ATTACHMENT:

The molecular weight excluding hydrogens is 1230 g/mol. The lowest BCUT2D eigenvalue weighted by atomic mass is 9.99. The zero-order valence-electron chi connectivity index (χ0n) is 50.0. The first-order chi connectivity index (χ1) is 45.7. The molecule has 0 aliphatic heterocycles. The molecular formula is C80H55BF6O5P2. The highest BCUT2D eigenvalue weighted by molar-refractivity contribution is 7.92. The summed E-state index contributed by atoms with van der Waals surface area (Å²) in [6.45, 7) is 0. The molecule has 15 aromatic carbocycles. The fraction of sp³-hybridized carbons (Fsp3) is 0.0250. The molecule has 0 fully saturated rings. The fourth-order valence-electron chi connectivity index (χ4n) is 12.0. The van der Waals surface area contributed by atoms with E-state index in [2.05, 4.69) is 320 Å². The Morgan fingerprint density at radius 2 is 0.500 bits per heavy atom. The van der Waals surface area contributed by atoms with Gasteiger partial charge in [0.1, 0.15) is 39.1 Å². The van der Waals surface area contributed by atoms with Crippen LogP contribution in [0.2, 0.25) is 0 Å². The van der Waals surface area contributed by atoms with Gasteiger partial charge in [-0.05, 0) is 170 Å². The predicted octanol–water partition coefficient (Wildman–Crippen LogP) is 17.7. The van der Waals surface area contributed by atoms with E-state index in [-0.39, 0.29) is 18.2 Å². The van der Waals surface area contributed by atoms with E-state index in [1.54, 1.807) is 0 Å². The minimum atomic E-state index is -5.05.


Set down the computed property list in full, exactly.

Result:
The molecular weight excluding hydrogens is 1230 g/mol. The lowest BCUT2D eigenvalue weighted by atomic mass is 9.99. The zero-order valence-electron chi connectivity index (χ0n) is 50.0. The first-order chi connectivity index (χ1) is 45.7. The molecule has 0 aliphatic heterocycles. The molecular formula is C80H55BF6O5P2. The highest BCUT2D eigenvalue weighted by molar-refractivity contribution is 7.92. The summed E-state index contributed by atoms with van der Waals surface area (Å²) in [6.45, 7) is 0. The molecule has 15 aromatic carbocycles. The fraction of sp³-hybridized carbons (Fsp3) is 0.0250. The molecule has 0 fully saturated rings. The fourth-order valence-electron chi connectivity index (χ4n) is 12.0. The van der Waals surface area contributed by atoms with E-state index in [2.05, 4.69) is 320 Å². The Morgan fingerprint density at radius 2 is 0.500 bits per heavy atom. The van der Waals surface area contributed by atoms with Gasteiger partial charge in [0.1, 0.15) is 39.1 Å². The van der Waals surface area contributed by atoms with Crippen LogP contribution in [0.2, 0.25) is 0 Å². The van der Waals surface area contributed by atoms with Gasteiger partial charge in [-0.05, 0) is 170 Å². The predicted octanol–water partition coefficient (Wildman–Crippen LogP) is 17.7. The van der Waals surface area contributed by atoms with E-state index in [-0.39, 0.29) is 18.2 Å². The van der Waals surface area contributed by atoms with E-state index in [1.54, 1.807) is 0 Å². The minimum atomic E-state index is -5.05.